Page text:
Mel White and his partner, Gary Nixon, have been together for over 32 years. The nature of their relationship is marital. That is, they're like an old married couple, and their partnership history has a shape and trajectory comparable to "traditional" marriages--the same struggles that characterize all long-term relationships, the same initial romantic intensity that eventually settles into something less defined by fire and more by shared history and commitment and love.

They are not alone. I know many same-sex couples who have been together for decades and whose relationships look like, well, marriages. Many gay couples, although denied state-recognized civil marriage, have been formally married by their progressive faith communities or had more personal ceremonies with their friends and families. There are same-sex couples who have spent a lifetime together, grown old together, experienced that final, painful parting. These are relationships that lack the official sanction of the state but are in other respects very familiar. The stories they tell could be included in the intimate snippets of old married couples scattered throughout the movie, "When Harry Met Sally"--and except for the tales of discrimination and hatred, if their words were spoken by  male and female actors none would know that they originated from a same-sex couple.

The broad social stamp of approval may be new--and there are things that go with that. But what, exactly, does go with that? Less discrimination? Fewer pressures aimed at breaking them apart? Wider access to a support structure for preserving their relationship? What worrisome outcomes--comparable to the kinds of outcomes that have never motivated anyone to consider banning technological innovation (global climate change, runaway consumerism)--is Alito worried might follow from greater stability and longevity in same-sex relationships?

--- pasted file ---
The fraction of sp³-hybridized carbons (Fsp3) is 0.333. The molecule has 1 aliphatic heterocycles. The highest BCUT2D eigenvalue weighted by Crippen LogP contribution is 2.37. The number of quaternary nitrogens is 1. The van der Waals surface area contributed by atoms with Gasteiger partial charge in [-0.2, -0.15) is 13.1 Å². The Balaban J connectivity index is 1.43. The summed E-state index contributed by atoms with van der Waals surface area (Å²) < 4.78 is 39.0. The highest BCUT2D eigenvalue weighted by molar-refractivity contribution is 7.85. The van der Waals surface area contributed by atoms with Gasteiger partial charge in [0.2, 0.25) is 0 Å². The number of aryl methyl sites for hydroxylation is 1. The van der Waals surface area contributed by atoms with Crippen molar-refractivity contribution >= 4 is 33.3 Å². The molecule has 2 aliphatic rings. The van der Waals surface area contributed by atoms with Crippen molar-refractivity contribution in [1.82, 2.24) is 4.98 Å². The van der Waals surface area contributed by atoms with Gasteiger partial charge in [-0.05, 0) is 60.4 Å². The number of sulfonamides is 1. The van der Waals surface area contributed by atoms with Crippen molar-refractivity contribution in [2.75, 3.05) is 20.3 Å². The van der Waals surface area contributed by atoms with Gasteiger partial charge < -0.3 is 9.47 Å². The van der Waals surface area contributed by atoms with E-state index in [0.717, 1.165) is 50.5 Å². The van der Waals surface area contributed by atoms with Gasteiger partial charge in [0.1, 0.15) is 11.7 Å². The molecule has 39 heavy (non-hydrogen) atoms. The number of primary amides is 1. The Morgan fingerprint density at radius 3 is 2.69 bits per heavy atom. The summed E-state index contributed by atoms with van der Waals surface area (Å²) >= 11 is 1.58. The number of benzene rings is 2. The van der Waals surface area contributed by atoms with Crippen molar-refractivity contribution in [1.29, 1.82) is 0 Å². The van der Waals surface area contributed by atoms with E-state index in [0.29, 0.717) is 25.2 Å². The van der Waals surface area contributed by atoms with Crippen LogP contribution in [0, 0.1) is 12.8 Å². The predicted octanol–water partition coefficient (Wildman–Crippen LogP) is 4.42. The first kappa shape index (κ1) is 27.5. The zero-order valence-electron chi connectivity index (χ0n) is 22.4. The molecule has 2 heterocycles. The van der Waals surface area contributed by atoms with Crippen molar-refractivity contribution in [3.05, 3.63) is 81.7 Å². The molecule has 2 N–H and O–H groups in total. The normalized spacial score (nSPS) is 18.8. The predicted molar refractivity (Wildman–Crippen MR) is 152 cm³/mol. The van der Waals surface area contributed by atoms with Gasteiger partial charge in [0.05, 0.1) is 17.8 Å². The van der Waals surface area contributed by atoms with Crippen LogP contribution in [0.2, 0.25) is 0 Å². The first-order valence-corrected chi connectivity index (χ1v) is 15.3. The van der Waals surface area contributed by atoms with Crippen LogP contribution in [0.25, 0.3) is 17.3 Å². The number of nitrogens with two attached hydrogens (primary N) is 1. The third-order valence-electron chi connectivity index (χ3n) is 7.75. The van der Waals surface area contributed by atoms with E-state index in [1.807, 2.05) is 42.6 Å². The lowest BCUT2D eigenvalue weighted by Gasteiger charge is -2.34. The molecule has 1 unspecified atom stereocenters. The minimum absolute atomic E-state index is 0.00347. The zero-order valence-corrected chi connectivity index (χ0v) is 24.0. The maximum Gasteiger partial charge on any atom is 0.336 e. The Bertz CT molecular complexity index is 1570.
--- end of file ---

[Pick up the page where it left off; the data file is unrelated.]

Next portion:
3. Same-sex marriage isn't a new thing at all. It's the decision to make an old thing available to people who've been denied it

Let's think for a minute about no-fault divorce. Now there was a major change in traditional marriage. It involved a change in the very structure of the marital institution. No longer was it a lifelong commitment with a narrow escape hatch based on compelling evidence of harm or betrayal. Instead, with the introduction of no-fault divorce, marriage became a partnership that could be dissolved pretty much at any time at the discretion of either party. That changed the very fabric of the institution of marriage.